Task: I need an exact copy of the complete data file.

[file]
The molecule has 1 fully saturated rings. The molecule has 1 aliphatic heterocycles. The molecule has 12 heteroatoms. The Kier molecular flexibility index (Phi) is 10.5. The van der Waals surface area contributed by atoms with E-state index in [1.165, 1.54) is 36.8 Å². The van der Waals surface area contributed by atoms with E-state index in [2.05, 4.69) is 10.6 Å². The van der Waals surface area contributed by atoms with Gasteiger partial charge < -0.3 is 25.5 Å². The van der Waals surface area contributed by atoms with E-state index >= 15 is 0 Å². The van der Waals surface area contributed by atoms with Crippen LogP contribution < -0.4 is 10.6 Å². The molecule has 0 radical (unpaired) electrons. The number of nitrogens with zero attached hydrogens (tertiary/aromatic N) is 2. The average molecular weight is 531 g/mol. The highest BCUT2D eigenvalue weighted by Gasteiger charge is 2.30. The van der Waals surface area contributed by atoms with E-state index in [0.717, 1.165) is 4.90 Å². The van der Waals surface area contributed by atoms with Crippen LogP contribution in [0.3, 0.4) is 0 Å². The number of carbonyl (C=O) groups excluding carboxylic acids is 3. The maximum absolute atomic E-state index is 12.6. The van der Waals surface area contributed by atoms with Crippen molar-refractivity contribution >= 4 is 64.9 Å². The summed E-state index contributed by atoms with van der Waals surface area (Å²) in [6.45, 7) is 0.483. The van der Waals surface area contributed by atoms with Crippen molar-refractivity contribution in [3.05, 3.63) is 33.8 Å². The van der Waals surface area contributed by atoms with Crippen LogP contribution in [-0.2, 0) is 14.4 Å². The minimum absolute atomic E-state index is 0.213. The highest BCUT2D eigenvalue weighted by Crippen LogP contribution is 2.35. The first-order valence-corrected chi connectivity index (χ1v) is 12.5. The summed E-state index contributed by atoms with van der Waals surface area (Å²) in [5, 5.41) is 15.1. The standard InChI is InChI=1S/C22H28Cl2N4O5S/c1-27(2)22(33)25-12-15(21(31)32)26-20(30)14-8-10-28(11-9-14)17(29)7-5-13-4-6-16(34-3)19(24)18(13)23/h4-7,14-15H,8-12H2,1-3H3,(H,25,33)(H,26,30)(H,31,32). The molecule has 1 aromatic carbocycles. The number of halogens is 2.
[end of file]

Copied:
The molecule has 1 fully saturated rings. The molecule has 1 aliphatic heterocycles. The molecule has 12 heteroatoms. The Kier molecular flexibility index (Phi) is 10.5. The van der Waals surface area contributed by atoms with E-state index in [1.165, 1.54) is 36.8 Å². The van der Waals surface area contributed by atoms with E-state index in [2.05, 4.69) is 10.6 Å². The van der Waals surface area contributed by atoms with Gasteiger partial charge < -0.3 is 25.5 Å². The van der Waals surface area contributed by atoms with E-state index >= 15 is 0 Å². The van der Waals surface area contributed by atoms with Crippen LogP contribution < -0.4 is 10.6 Å². The molecule has 0 radical (unpaired) electrons. The number of nitrogens with zero attached hydrogens (tertiary/aromatic N) is 2. The average molecular weight is 531 g/mol. The highest BCUT2D eigenvalue weighted by Gasteiger charge is 2.30. The van der Waals surface area contributed by atoms with E-state index in [0.717, 1.165) is 4.90 Å². The van der Waals surface area contributed by atoms with Crippen LogP contribution in [0.3, 0.4) is 0 Å². The number of carbonyl (C=O) groups excluding carboxylic acids is 3. The maximum absolute atomic E-state index is 12.6. The van der Waals surface area contributed by atoms with Crippen molar-refractivity contribution >= 4 is 64.9 Å². The summed E-state index contributed by atoms with van der Waals surface area (Å²) in [6.45, 7) is 0.483. The van der Waals surface area contributed by atoms with Crippen molar-refractivity contribution in [3.05, 3.63) is 33.8 Å². The van der Waals surface area contributed by atoms with Crippen LogP contribution in [-0.2, 0) is 14.4 Å². The minimum absolute atomic E-state index is 0.213. The highest BCUT2D eigenvalue weighted by Crippen LogP contribution is 2.35. The first-order valence-corrected chi connectivity index (χ1v) is 12.5. The summed E-state index contributed by atoms with van der Waals surface area (Å²) in [5, 5.41) is 15.1. The standard InChI is InChI=1S/C22H28Cl2N4O5S/c1-27(2)22(33)25-12-15(21(31)32)26-20(30)14-8-10-28(11-9-14)17(29)7-5-13-4-6-16(34-3)19(24)18(13)23/h4-7,14-15H,8-12H2,1-3H3,(H,25,33)(H,26,30)(H,31,32). The molecule has 1 aromatic carbocycles. The number of halogens is 2.